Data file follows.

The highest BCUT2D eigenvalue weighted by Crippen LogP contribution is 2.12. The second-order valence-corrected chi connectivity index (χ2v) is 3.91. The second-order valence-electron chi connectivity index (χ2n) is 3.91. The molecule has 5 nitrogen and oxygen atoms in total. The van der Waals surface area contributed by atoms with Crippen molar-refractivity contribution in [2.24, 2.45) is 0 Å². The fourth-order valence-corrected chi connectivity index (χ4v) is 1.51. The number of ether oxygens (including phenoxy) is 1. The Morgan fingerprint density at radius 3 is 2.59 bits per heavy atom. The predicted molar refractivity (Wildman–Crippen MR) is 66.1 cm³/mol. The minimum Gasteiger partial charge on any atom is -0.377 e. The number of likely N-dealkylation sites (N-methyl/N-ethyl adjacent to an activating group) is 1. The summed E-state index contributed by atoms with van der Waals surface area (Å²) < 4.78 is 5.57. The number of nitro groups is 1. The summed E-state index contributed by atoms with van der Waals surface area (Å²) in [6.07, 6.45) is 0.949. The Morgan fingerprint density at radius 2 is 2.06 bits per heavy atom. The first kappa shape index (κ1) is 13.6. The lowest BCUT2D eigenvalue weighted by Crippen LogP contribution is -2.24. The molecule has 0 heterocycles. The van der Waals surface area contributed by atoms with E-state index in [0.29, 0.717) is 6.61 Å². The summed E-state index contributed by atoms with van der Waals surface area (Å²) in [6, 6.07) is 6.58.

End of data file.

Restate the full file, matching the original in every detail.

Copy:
The highest BCUT2D eigenvalue weighted by Crippen LogP contribution is 2.12. The second-order valence-corrected chi connectivity index (χ2v) is 3.91. The second-order valence-electron chi connectivity index (χ2n) is 3.91. The molecule has 5 nitrogen and oxygen atoms in total. The van der Waals surface area contributed by atoms with Crippen molar-refractivity contribution in [2.24, 2.45) is 0 Å². The fourth-order valence-corrected chi connectivity index (χ4v) is 1.51. The number of ether oxygens (including phenoxy) is 1. The Morgan fingerprint density at radius 3 is 2.59 bits per heavy atom. The predicted molar refractivity (Wildman–Crippen MR) is 66.1 cm³/mol. The minimum Gasteiger partial charge on any atom is -0.377 e. The number of likely N-dealkylation sites (N-methyl/N-ethyl adjacent to an activating group) is 1. The summed E-state index contributed by atoms with van der Waals surface area (Å²) < 4.78 is 5.57. The number of nitro groups is 1. The summed E-state index contributed by atoms with van der Waals surface area (Å²) in [6.07, 6.45) is 0.949. The Morgan fingerprint density at radius 2 is 2.06 bits per heavy atom. The first kappa shape index (κ1) is 13.6. The lowest BCUT2D eigenvalue weighted by Crippen LogP contribution is -2.24. The molecule has 0 heterocycles. The van der Waals surface area contributed by atoms with E-state index in [0.29, 0.717) is 6.61 Å². The summed E-state index contributed by atoms with van der Waals surface area (Å²) in [6, 6.07) is 6.58.